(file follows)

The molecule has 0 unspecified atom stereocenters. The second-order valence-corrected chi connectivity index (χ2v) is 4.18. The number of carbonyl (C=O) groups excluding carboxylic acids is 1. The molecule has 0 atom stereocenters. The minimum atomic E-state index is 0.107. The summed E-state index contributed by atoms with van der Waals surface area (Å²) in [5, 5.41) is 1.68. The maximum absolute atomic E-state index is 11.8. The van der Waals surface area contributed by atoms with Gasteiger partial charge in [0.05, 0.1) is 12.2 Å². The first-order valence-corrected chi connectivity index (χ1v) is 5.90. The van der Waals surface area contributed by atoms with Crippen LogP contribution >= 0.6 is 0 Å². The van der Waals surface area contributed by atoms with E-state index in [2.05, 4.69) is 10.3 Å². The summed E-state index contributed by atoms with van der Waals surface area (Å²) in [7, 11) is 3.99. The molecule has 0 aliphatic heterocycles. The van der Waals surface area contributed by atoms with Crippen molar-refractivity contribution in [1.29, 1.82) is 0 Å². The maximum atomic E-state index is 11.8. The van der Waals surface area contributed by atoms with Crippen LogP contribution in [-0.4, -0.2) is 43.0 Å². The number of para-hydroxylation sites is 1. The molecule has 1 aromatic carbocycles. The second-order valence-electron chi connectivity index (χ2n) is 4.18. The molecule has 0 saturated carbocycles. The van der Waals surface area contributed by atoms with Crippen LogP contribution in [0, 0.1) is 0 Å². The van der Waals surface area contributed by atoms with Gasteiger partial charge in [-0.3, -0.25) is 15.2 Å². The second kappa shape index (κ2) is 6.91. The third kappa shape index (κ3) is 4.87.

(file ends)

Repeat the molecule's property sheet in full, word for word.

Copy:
The molecule has 0 unspecified atom stereocenters. The second-order valence-corrected chi connectivity index (χ2v) is 4.18. The number of carbonyl (C=O) groups excluding carboxylic acids is 1. The molecule has 0 atom stereocenters. The minimum atomic E-state index is 0.107. The summed E-state index contributed by atoms with van der Waals surface area (Å²) in [5, 5.41) is 1.68. The maximum absolute atomic E-state index is 11.8. The van der Waals surface area contributed by atoms with Gasteiger partial charge in [0.05, 0.1) is 12.2 Å². The first-order valence-corrected chi connectivity index (χ1v) is 5.90. The van der Waals surface area contributed by atoms with Crippen LogP contribution >= 0.6 is 0 Å². The van der Waals surface area contributed by atoms with E-state index in [2.05, 4.69) is 10.3 Å². The summed E-state index contributed by atoms with van der Waals surface area (Å²) in [7, 11) is 3.99. The molecule has 0 aliphatic heterocycles. The van der Waals surface area contributed by atoms with Crippen molar-refractivity contribution in [1.29, 1.82) is 0 Å². The maximum atomic E-state index is 11.8. The van der Waals surface area contributed by atoms with Crippen LogP contribution in [-0.4, -0.2) is 43.0 Å². The number of para-hydroxylation sites is 1. The molecule has 1 aromatic carbocycles. The second-order valence-electron chi connectivity index (χ2n) is 4.18. The molecule has 0 saturated carbocycles. The van der Waals surface area contributed by atoms with Crippen LogP contribution in [0, 0.1) is 0 Å². The van der Waals surface area contributed by atoms with Gasteiger partial charge in [-0.3, -0.25) is 15.2 Å². The second kappa shape index (κ2) is 6.91. The third kappa shape index (κ3) is 4.87.